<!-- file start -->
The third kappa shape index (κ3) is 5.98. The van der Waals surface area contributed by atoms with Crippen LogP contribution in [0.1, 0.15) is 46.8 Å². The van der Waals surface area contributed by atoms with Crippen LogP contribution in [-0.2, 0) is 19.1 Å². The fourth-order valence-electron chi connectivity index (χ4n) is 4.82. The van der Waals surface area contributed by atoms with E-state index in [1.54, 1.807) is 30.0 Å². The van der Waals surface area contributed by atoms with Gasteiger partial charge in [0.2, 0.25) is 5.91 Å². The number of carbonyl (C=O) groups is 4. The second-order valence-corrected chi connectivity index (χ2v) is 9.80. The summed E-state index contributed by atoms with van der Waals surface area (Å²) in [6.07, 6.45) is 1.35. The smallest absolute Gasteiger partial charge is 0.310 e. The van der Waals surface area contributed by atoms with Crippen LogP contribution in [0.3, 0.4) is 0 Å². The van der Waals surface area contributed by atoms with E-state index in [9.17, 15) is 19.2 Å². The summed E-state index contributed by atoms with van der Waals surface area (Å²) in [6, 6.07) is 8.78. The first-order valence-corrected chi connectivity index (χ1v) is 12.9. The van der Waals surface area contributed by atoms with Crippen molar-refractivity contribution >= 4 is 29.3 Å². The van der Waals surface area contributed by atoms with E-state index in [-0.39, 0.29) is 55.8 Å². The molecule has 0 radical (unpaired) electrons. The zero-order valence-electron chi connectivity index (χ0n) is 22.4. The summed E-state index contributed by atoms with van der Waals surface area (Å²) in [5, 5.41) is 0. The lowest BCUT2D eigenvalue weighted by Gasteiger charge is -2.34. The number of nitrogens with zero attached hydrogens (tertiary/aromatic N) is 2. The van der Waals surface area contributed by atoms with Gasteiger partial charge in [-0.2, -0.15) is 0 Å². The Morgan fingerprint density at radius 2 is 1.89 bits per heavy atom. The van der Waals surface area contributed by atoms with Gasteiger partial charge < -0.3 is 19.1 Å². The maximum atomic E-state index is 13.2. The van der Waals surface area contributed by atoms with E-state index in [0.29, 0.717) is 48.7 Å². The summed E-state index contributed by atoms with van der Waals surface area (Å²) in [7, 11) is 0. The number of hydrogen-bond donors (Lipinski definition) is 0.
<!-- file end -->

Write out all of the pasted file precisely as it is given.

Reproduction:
The third kappa shape index (κ3) is 5.98. The van der Waals surface area contributed by atoms with Crippen LogP contribution in [0.1, 0.15) is 46.8 Å². The van der Waals surface area contributed by atoms with Crippen LogP contribution in [-0.2, 0) is 19.1 Å². The fourth-order valence-electron chi connectivity index (χ4n) is 4.82. The van der Waals surface area contributed by atoms with E-state index in [1.54, 1.807) is 30.0 Å². The van der Waals surface area contributed by atoms with Gasteiger partial charge in [0.2, 0.25) is 5.91 Å². The number of carbonyl (C=O) groups is 4. The second-order valence-corrected chi connectivity index (χ2v) is 9.80. The summed E-state index contributed by atoms with van der Waals surface area (Å²) in [6.07, 6.45) is 1.35. The smallest absolute Gasteiger partial charge is 0.310 e. The van der Waals surface area contributed by atoms with Crippen LogP contribution in [0.3, 0.4) is 0 Å². The van der Waals surface area contributed by atoms with E-state index in [9.17, 15) is 19.2 Å². The summed E-state index contributed by atoms with van der Waals surface area (Å²) in [6, 6.07) is 8.78. The first-order valence-corrected chi connectivity index (χ1v) is 12.9. The van der Waals surface area contributed by atoms with Crippen molar-refractivity contribution >= 4 is 29.3 Å². The van der Waals surface area contributed by atoms with E-state index in [-0.39, 0.29) is 55.8 Å². The molecule has 0 radical (unpaired) electrons. The zero-order valence-electron chi connectivity index (χ0n) is 22.4. The summed E-state index contributed by atoms with van der Waals surface area (Å²) in [5, 5.41) is 0. The lowest BCUT2D eigenvalue weighted by Gasteiger charge is -2.34. The number of nitrogens with zero attached hydrogens (tertiary/aromatic N) is 2. The van der Waals surface area contributed by atoms with Gasteiger partial charge in [-0.2, -0.15) is 0 Å². The Morgan fingerprint density at radius 2 is 1.89 bits per heavy atom. The van der Waals surface area contributed by atoms with Gasteiger partial charge < -0.3 is 19.1 Å². The maximum atomic E-state index is 13.2. The van der Waals surface area contributed by atoms with E-state index in [0.29, 0.717) is 48.7 Å². The summed E-state index contributed by atoms with van der Waals surface area (Å²) in [7, 11) is 0. The number of hydrogen-bond donors (Lipinski definition) is 0.